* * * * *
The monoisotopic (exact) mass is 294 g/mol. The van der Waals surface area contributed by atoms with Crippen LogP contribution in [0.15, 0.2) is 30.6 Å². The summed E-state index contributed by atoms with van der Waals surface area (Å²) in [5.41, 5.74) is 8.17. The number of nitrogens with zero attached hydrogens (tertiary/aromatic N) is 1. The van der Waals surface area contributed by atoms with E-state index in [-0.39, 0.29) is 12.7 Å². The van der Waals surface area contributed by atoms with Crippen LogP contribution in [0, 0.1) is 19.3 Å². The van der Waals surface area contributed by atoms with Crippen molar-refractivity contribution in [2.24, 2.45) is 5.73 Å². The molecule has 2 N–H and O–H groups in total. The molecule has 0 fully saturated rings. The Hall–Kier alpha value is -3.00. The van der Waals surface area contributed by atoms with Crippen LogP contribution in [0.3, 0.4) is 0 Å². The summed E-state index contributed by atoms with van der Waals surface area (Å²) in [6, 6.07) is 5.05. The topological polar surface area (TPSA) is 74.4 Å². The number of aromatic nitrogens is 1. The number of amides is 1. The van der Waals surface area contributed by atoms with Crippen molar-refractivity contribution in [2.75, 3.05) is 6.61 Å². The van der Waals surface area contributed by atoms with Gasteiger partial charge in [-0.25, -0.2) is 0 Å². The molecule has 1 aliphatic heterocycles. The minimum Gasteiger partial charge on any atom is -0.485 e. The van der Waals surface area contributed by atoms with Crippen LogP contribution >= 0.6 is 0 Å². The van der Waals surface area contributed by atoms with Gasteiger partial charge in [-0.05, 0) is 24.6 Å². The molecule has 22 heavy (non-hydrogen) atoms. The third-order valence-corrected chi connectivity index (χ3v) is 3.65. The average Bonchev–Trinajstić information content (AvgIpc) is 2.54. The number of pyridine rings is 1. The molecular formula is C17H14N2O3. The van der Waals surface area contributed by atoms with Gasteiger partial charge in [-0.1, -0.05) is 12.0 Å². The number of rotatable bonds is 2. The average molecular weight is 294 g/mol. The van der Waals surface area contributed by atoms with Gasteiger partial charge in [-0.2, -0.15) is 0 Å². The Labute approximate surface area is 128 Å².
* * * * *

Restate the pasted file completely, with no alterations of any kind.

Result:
The monoisotopic (exact) mass is 294 g/mol. The van der Waals surface area contributed by atoms with Crippen LogP contribution in [0.15, 0.2) is 30.6 Å². The summed E-state index contributed by atoms with van der Waals surface area (Å²) in [5.41, 5.74) is 8.17. The number of nitrogens with zero attached hydrogens (tertiary/aromatic N) is 1. The van der Waals surface area contributed by atoms with E-state index in [-0.39, 0.29) is 12.7 Å². The van der Waals surface area contributed by atoms with Crippen LogP contribution in [0, 0.1) is 19.3 Å². The van der Waals surface area contributed by atoms with Crippen molar-refractivity contribution in [2.24, 2.45) is 5.73 Å². The molecule has 2 N–H and O–H groups in total. The molecule has 0 fully saturated rings. The Hall–Kier alpha value is -3.00. The van der Waals surface area contributed by atoms with Crippen LogP contribution in [0.3, 0.4) is 0 Å². The summed E-state index contributed by atoms with van der Waals surface area (Å²) in [6, 6.07) is 5.05. The topological polar surface area (TPSA) is 74.4 Å². The number of aromatic nitrogens is 1. The number of amides is 1. The van der Waals surface area contributed by atoms with Crippen molar-refractivity contribution in [2.75, 3.05) is 6.61 Å². The van der Waals surface area contributed by atoms with Gasteiger partial charge in [-0.25, -0.2) is 0 Å². The molecule has 1 aliphatic heterocycles. The minimum Gasteiger partial charge on any atom is -0.485 e. The van der Waals surface area contributed by atoms with Crippen LogP contribution >= 0.6 is 0 Å². The van der Waals surface area contributed by atoms with Gasteiger partial charge in [-0.05, 0) is 24.6 Å². The molecule has 22 heavy (non-hydrogen) atoms. The third-order valence-corrected chi connectivity index (χ3v) is 3.65. The average Bonchev–Trinajstić information content (AvgIpc) is 2.54. The number of pyridine rings is 1. The molecular formula is C17H14N2O3. The van der Waals surface area contributed by atoms with Gasteiger partial charge in [-0.1, -0.05) is 12.0 Å². The number of rotatable bonds is 2. The average molecular weight is 294 g/mol. The van der Waals surface area contributed by atoms with Gasteiger partial charge in [-0.2, -0.15) is 0 Å². The Labute approximate surface area is 128 Å².